When Dr. Hela Kotob started her search for a job post-residency, she felt overwhelmed by her options. Without a particular location in mind, she entertained a bunch of possibilities. Her family wanted her to come back to Iowa, but she was more interested in traveling somewhere new. Engaged to be married, her husband, also a physician, worked for The Advisory Board Company, and traveled often for work. He wasn’t tied to any specific location either. The future was wide open.
“Sometimes it’s nice not to be tied down to one location,” Kotob remembered. “But sometimes when you have too many options it’s overwhelming.”
By the time she was ready for a job search, Kotob had a fairly wide variety of experience to draw on. She grew up in the Quad Cities area of Iowa, which actually consists of five cities clustered together around the Northwest Illinois, Southeast Iowa border. She went to College a few hours away in Champagne, Illinois, but after that traveled to Damascus, Syria on a Fulbright Scholarship, where she worked at a hospital. It was the last year any Americans would be able to travel there before the civil war began. Afterward, Kotob went to Georgetown University in Washington DC, where she earned a Master’s degree in physiology, then went to medical school at Lincoln Memorial University, right on the border of where Kentucky, West Virginia, and Tennessee all meet.
“That was weird going from Washington, DC, where everything is happening, to the middle of nowhere, up in the mountains where nothing is going on,” Kotob recalled. “We had to cross into Kentucky to go to a Wal-Mart, and people would just sit there with their lunches at the entrance. That was the scenery. If we wanted to go to a restaurant we had to drive an hour to go to Knoxville.”
Kotob moved again to do residency, this time to Toledo, Ohio. She graduated in June 2017. But by December the previous Winter, when most of her classmates had already signed a contract and knew where they were going to work, Kotob was still searching. In fact, she was beginning to get a little freaked out. “Most of my classmates had already signed and knew what they were doing, and I didn’t even have a location picked out yet,” she said. “And that was a little stressful.”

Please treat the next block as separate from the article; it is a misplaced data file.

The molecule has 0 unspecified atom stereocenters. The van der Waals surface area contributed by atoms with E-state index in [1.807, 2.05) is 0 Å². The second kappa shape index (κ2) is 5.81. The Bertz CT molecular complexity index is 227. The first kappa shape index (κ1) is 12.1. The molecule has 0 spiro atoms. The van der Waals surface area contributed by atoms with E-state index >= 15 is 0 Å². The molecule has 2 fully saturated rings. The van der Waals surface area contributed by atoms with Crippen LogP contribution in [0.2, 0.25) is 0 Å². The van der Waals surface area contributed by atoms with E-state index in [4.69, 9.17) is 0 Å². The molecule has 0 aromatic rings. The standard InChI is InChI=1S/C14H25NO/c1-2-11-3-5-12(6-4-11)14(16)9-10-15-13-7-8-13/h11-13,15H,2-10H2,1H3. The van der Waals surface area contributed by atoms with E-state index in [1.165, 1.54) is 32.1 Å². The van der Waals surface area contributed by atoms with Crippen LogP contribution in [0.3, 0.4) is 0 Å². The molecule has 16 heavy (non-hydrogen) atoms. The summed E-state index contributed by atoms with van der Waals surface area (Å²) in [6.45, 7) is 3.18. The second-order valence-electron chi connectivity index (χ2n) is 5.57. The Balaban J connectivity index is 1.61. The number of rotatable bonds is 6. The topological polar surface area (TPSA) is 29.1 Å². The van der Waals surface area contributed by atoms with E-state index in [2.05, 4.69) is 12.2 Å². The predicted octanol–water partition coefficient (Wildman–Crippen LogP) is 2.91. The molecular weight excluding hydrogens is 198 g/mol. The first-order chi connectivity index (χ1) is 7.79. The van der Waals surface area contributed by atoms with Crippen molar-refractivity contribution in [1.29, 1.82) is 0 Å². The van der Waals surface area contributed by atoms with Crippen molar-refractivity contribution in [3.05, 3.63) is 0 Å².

The problem was committing to a location. “I was telling a co-worker, I didn’t know what I want, I didn’t want to commit to a certain place. I wanted to be free. I wanted to be flexible.” That’s when the co-worker mentioned he had just done an interview with US Acute Care Solutions, which had a traveling physician “Firefighter” program. Physicians were able to live where they want, have control over their schedules, and still be a member of a group with a great culture. “It honestly just seemed like the perfect thing to do,” Kotob said.
But the question of where to live still lingered. She and her husband both wanted a place that was sunny and warm. Meanwhile, her husband’s travels mostly took him to the East Coast. They talked about Miami, but eventually settled on nearby Ft. Lauderdale, which was a little more affordable and quiet.
Originally, Kotob had been thinking she would likely move jobs in a few years, but working for USACS that attitude has begun to shift. “I think the biggest thing that made me feel good about this job, was that other companies would throw ridiculous signing bonuses at you, but you had to commit for a number of years. That was psychologically not working for me. I was like, ‘What if I don’t like it? What if I hate it?’ At USACS, on the other hand, it was three months’ notice. Because the company was confident you’d be happy once you sign.” Kotob said the group’s confidence drew her in, and so far, it’s working. “I signed on thinking this would be temporary. But it may be also something that is long-term sustainable. I’m really happy here.”
Learn more about US Acute Care Solution’s Traveling Physician Firefighter Program.